claw toe is a form of hammer toe. A claw toe can affect any
one of the toes or all of the toes simultaneously. Claw toes are a deformity
where the entire toe grabs and involves the MPJ (metatarsal phalangeal joint)
PIPJ and DIPJ.
How do we develop claw toes? Claw toes aren't due to ill
fitting shoes or high heels. Claw toes develop due to an imbalance in the tendons
that move the toe. The two primary causes of claw toes are called
extensor substitution and flexor substitution. These two conditions are
explained in the biomechanics tab below.
Treatment Of Claw Toes
Treatment of hammer toes (including claw toes) ranges from simple shoe modifications to
sophisticated surgical repair. Logic dictates that our initial attempts at
treating hammer toes would include softer and wider shoes. Shoes such as
clogs or Birkenstocks offer a wide toe box that in many instances may be enough
of a change to allow pain free walking.
Hammer toe pads are often used to control the
motion of the toe to hold it or bind it in place so that it doesn't rub on the
shoe. Many variations of pads are available for use. The right pad
really depends upon the individual toe location and problem.
Surgical treatment of hammer toes varies from simple releases of the extensor
tendon (top of the toe) to complex tendon transfers and bone fusions. The
most commonly used hammer toe procedure is that which was described by Post in
1895 and is referred to today as the Post Arthroplasty or Post Procedure.
The Post Procedure involves resecting (removing) the knuckle of the toe at the
level of the proximal interphalangeal joint (PIPJ) This joint is the joint
closest to the point where the toe attaches to the foot. Typically the
Post Procedure will be performed in conjunction with a tendon release on the top
(extensor surface) of the foot. The combination of these two procedures
results in a toe that will lay flatter avoiding direct pressure from the
shoe. The Post Procedure may be performed under local or general
The following pictures show the surgical steps of a claw toe
procedure called a Post arthroplasty. Modifications of this procedure may
include a fusion of the joint, pinning of the toe or digital implant. These photos show
dissection at the level of the proximal interphalangeal joint (PIPJ) for
correction of a hammer toe. Image 1 shows the pre-operative position of the hammer toe.
Image 2 shows a release of the dorsal capsule and extensors tendons with a #15
blade at the level of the metatarsal phalangeal joint. Image 3 shows the
long extensor tendon at the level of the PIPJ. In Image 4, the extensor
tendon is reflected and the PIPJ ligaments released from the medial and lateral
sides of the PIPJ. Image 5 show resection of the proximal phalangeal head
with a pair of bone nippers. In Image 6 we see final closure of the wound.
No information is available for this topic.
No information is available for this topic.
What causes claw toes? Claw toes are caused by two basic biomechanical problems called extensor substitution
and flexor stabilization.
Extensor substitution -
The extensor tendons are found on the top of the foot and lift the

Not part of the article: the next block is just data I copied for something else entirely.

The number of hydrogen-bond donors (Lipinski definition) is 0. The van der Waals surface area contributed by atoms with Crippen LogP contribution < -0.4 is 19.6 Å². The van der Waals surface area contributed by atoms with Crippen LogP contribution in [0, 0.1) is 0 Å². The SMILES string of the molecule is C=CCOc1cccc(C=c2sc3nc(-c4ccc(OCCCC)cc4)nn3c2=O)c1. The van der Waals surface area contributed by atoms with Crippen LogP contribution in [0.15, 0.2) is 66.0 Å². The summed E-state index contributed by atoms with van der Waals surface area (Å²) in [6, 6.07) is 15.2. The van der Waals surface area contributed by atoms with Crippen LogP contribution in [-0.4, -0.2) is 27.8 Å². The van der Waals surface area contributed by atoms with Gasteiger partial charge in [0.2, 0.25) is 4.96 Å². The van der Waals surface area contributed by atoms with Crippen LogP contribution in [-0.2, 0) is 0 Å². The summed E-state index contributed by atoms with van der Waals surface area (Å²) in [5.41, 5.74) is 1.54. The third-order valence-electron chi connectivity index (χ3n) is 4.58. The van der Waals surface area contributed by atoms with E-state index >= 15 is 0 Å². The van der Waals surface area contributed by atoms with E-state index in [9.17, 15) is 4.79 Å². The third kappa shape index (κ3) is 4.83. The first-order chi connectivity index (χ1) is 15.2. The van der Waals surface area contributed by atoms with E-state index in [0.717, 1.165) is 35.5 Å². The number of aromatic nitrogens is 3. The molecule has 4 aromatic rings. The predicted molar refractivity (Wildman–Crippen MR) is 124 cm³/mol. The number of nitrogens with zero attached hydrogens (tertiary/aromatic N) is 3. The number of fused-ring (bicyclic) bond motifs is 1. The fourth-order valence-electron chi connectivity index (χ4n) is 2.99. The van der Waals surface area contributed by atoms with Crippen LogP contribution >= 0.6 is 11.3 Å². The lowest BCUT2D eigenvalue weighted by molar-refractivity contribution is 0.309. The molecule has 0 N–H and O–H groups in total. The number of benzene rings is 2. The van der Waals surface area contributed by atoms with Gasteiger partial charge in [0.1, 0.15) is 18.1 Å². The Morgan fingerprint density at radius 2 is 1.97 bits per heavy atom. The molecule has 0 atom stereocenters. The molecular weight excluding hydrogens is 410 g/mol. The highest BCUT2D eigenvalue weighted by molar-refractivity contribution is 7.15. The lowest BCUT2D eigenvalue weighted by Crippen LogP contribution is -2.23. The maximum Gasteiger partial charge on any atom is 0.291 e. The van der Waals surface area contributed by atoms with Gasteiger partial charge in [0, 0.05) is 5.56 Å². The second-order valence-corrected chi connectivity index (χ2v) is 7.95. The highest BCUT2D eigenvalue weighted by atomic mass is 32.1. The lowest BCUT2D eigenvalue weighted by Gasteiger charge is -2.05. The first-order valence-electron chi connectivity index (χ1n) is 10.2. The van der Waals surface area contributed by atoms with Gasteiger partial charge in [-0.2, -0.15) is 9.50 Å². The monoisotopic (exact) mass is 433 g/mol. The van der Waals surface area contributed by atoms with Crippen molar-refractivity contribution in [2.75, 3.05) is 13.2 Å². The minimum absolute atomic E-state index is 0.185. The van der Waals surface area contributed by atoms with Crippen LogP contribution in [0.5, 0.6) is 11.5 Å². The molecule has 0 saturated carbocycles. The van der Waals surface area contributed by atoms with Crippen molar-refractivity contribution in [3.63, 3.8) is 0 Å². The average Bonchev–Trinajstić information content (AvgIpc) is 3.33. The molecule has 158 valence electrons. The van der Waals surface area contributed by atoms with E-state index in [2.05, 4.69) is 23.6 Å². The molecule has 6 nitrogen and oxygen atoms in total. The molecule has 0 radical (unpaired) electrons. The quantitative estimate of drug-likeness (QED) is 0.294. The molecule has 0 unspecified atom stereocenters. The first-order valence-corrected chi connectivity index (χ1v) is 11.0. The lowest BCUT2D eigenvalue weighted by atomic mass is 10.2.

foot, raising the foot toward the shin. There are two types of extensor
tendons; long and short. The long extensor tendon, called the extensor
digitorum longus (EDL), originates in the anterior leg. The EDL descends
the leg crossing the ankle and continuing on to the tips of the toes. The
EDL extends or lift the toes.
In cases of muscular imbalance, the EDL will change its' primary
function to aid other muscles maintain balance. When the calf is
particularly tight (see
equinus) the EDL will change its' primary function to assist the tibialis
anterior muscle to dorsiflex the ankle. As a result of the tight EDL, the
toes will form a hammer toe. One of the cardinal signs of extensor
substitution is pronounced hammer toes when the heel strikes the floor during
Flexor substitution -
The flexor tendons are found on the bottom of the foot.
There are two types of flexor tendons; long and short. The long
flexor tendons originate in the leg while the short flexor tendons originate in
the foot. The long flexor tendon to the toes is called the flexor digitorum
longus (FDL). The FDL traverses the bottom of the foot to insert into the
bottom tips of the toes.
When there is imbalance in the normal function of the foot, the
flexor tendons are often asked to stabilize the foot. Flexor substitution
is particularly common in cases of
Flexor substitution is used by the foot to help stabilize the foot. The
increased pull of the FDL to stabilize the foot will cause the toes to 'hammer'.
The symptoms of claw toes can be mild to severe and includes pain
that is described as a 'hot poker' to the toes. Symptoms vary with the location of the claw toe and the types of shoes worn.
Corns are the most common problem seen as a result of a
toe. A corn is a condition that can vary
in both location and appearance. The differential diagnosis for this
condition should include;
Products Recommended for Claw Toe:
This article was written by Jeffrey A. Oster, DPM and last updated 2/5/13.
No additional information is available for this topic.
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